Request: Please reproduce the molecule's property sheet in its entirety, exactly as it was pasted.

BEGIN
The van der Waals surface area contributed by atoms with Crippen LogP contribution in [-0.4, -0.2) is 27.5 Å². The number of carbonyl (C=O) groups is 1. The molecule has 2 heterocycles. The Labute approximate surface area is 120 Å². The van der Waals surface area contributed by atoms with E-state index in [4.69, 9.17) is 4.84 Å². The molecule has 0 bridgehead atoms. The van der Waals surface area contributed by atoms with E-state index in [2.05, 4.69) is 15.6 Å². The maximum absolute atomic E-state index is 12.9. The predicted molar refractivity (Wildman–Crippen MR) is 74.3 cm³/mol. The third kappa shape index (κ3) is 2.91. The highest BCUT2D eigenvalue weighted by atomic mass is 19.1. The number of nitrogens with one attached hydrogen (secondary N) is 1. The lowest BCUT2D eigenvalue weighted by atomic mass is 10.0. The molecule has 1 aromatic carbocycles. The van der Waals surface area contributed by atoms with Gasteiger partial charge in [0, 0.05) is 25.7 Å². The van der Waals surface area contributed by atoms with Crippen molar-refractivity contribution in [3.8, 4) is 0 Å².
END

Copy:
The van der Waals surface area contributed by atoms with Crippen LogP contribution in [-0.4, -0.2) is 27.5 Å². The number of carbonyl (C=O) groups is 1. The molecule has 2 heterocycles. The Labute approximate surface area is 120 Å². The van der Waals surface area contributed by atoms with E-state index in [4.69, 9.17) is 4.84 Å². The molecule has 0 bridgehead atoms. The van der Waals surface area contributed by atoms with E-state index in [2.05, 4.69) is 15.6 Å². The maximum absolute atomic E-state index is 12.9. The predicted molar refractivity (Wildman–Crippen MR) is 74.3 cm³/mol. The third kappa shape index (κ3) is 2.91. The highest BCUT2D eigenvalue weighted by atomic mass is 19.1. The number of nitrogens with one attached hydrogen (secondary N) is 1. The lowest BCUT2D eigenvalue weighted by atomic mass is 10.0. The molecule has 1 aromatic carbocycles. The van der Waals surface area contributed by atoms with Gasteiger partial charge in [0, 0.05) is 25.7 Å². The van der Waals surface area contributed by atoms with Crippen molar-refractivity contribution in [3.8, 4) is 0 Å².